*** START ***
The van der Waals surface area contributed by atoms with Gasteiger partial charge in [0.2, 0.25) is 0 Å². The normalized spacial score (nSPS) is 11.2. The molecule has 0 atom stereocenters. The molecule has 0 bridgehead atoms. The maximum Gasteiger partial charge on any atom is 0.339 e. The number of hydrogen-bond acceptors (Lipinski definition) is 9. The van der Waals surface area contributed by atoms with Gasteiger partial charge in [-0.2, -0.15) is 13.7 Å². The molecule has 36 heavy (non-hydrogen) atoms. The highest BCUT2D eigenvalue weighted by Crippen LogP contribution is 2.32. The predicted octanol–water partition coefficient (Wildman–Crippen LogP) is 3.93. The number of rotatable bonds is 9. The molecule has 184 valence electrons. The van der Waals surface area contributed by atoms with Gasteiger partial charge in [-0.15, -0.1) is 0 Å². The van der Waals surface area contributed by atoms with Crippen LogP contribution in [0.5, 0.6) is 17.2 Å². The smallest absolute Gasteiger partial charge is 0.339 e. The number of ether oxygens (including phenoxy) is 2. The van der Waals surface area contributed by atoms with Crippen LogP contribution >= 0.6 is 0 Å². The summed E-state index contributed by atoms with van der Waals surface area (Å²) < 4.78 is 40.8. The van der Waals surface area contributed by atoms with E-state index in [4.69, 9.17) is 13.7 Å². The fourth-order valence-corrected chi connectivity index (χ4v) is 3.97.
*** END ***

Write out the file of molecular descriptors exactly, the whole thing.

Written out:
The van der Waals surface area contributed by atoms with Gasteiger partial charge in [0.2, 0.25) is 0 Å². The normalized spacial score (nSPS) is 11.2. The molecule has 0 atom stereocenters. The molecule has 0 bridgehead atoms. The maximum Gasteiger partial charge on any atom is 0.339 e. The number of hydrogen-bond acceptors (Lipinski definition) is 9. The van der Waals surface area contributed by atoms with Gasteiger partial charge in [-0.2, -0.15) is 13.7 Å². The molecule has 36 heavy (non-hydrogen) atoms. The highest BCUT2D eigenvalue weighted by Crippen LogP contribution is 2.32. The predicted octanol–water partition coefficient (Wildman–Crippen LogP) is 3.93. The number of rotatable bonds is 9. The molecule has 184 valence electrons. The van der Waals surface area contributed by atoms with Gasteiger partial charge in [-0.15, -0.1) is 0 Å². The van der Waals surface area contributed by atoms with Crippen LogP contribution in [0.5, 0.6) is 17.2 Å². The smallest absolute Gasteiger partial charge is 0.339 e. The number of ether oxygens (including phenoxy) is 2. The van der Waals surface area contributed by atoms with Crippen LogP contribution >= 0.6 is 0 Å². The summed E-state index contributed by atoms with van der Waals surface area (Å²) < 4.78 is 40.8. The van der Waals surface area contributed by atoms with E-state index in [4.69, 9.17) is 13.7 Å². The fourth-order valence-corrected chi connectivity index (χ4v) is 3.97.